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Oral Hygiene

Biofilm control is a major contributor in caries prevention. Primarily, biofilm control should be initiated at home. To clean an infant’s mouth, parents/caregivers can use a soft wash cloth to gently wipe the gingiva. Toothbrushing with a soft brush should start as soon as the first tooth erupts. Parents/caregivers should assist their children with brushing twice daily and flossing closed contacts daily until age 3. The AAPD recommends supervising oral hygiene twice daily until the child is at least 8. A general rule is once children gain enough dexterity to tie their own shoes, they are most likely able to independently brush their teeth. Demonstrating brushing technique is critical for patients and parents/caregivers. Caregivers value practical tips and demonstration of proper technique over the mere transmission of information.

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Fluoride

For additional caries prevention, fluoride toothpaste should be used, starting with a small smear or the size of a rice grain from ages 0 to 2. The amount of toothpaste can be increased to a pea-sized amount from ages 3 to 6. Children older than 6 may use a 0.05% sodium fluoride mouthrinse on a daily basis to decrease caries risk. Fluoride mouthrinse is not recommended for children younger than 6, due to the risk of fluorosis if repeatedly swallowed. Professional application of topical fluoride can begin with tooth eruption for children at elevated caries risk. For children younger than 6, only fluoride varnish is recommended. For children age 6 and older, both fluoride varnish and acidulated phosphate fluoride (APF) gel are recommended for caries prevention. The professional application of silver diamine fluoride (SDF) can arrest carious lesions. It has also shown efficacy in preventing caries in tooth surfaces adjacent to carious lesions. However, it causes tooth staining; this side effect must be fully explained to patients and their parents/caregivers. The systemic use of fluoride is also effective in reducing tooth decay. Optimally fluoridated community water supplies can reduce caries rates by 20% to 40%.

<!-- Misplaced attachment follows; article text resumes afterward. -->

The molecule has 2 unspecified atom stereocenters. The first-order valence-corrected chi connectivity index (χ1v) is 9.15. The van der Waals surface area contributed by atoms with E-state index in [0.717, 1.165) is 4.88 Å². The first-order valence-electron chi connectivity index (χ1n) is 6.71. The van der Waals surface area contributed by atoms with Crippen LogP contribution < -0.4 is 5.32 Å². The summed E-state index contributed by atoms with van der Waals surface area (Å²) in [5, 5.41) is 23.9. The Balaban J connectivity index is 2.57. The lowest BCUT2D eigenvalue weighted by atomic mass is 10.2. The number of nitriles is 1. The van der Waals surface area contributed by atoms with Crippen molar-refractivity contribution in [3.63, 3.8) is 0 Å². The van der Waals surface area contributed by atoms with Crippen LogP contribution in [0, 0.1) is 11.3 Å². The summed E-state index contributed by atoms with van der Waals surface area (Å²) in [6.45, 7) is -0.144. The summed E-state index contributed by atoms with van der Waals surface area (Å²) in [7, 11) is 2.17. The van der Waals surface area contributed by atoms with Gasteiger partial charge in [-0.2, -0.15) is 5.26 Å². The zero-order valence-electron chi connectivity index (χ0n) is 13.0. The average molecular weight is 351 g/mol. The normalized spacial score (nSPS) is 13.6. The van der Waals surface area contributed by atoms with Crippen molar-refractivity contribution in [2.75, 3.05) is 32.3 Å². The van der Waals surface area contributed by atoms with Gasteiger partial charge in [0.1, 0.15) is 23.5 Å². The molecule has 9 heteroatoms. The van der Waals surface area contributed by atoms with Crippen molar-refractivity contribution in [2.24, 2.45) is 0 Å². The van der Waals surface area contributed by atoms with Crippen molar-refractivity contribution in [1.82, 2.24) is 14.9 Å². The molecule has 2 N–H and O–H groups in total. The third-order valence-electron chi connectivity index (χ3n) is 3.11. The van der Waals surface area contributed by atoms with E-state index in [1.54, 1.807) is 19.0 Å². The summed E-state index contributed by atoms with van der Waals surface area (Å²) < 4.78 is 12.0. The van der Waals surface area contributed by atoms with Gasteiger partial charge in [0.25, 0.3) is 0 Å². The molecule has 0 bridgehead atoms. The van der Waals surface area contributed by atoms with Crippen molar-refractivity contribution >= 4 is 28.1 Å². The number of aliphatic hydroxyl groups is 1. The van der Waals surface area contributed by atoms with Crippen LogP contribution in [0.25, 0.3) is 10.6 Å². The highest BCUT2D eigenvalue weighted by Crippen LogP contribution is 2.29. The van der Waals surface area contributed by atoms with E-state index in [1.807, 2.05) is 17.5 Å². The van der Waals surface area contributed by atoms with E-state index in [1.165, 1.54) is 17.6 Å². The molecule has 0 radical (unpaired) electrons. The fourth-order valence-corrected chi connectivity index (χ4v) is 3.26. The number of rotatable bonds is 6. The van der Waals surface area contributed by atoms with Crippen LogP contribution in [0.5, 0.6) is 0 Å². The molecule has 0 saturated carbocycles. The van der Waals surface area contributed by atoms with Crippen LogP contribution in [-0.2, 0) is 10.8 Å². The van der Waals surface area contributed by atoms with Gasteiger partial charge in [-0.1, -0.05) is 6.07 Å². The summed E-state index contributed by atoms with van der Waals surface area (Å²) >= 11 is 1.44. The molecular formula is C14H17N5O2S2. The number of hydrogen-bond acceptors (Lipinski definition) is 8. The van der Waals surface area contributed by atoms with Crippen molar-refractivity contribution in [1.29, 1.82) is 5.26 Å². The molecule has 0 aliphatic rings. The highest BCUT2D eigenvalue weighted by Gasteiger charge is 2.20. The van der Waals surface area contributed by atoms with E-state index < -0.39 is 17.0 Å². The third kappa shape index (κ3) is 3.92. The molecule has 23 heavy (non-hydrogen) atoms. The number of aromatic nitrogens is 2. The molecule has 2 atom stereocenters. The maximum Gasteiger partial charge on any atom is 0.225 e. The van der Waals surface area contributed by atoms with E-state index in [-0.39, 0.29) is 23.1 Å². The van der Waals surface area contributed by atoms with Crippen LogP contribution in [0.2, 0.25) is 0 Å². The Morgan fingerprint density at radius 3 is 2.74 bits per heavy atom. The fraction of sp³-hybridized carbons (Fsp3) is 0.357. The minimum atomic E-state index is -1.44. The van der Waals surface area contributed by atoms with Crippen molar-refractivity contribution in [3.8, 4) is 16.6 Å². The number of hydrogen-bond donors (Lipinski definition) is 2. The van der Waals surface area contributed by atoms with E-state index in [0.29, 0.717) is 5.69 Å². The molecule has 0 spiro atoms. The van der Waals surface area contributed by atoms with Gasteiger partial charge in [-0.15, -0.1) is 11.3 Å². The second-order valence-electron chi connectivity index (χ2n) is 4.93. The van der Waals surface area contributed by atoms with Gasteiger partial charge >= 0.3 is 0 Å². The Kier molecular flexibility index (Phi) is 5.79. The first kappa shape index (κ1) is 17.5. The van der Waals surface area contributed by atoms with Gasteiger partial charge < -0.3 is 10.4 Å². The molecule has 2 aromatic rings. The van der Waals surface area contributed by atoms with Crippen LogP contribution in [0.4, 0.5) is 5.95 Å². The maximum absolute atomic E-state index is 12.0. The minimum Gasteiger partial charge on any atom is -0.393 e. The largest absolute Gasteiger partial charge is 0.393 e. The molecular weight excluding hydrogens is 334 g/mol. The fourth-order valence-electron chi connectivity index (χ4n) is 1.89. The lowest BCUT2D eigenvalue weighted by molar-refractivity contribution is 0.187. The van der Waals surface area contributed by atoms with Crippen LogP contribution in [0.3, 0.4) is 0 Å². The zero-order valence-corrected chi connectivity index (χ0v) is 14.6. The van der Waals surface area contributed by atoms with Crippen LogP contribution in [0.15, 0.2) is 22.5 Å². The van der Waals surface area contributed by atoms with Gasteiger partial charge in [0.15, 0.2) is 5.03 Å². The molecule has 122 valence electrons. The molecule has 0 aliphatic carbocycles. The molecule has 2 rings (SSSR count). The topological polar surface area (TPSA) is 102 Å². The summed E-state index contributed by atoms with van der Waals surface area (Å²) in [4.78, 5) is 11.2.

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Sealants

The use of sealants is a well-documented caries prevention measure in the pits and fissures of posterior teeth. Approximately 90% of carious lesions present on posterior teeth. A recent Cochrane Review reports sealants produce an 11% to 51% reduction in occlusal caries compared with no sealant application. Pits and fissures require supplementary intervention to prevent biofilm retention as the tooth’s morphology creates anatomical spaces that retain biofilm. Sealants should be applied soon after tooth eruption to increase efficacy. Retention should be evaluated at each hygiene visit as retention rates decrease over time.

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This information is from the article “Caring for the Primary Dentition” by Lindsey M. Lee, RDH, MS and Diana B. Aboytes, RDH, MS. To read the article, click here.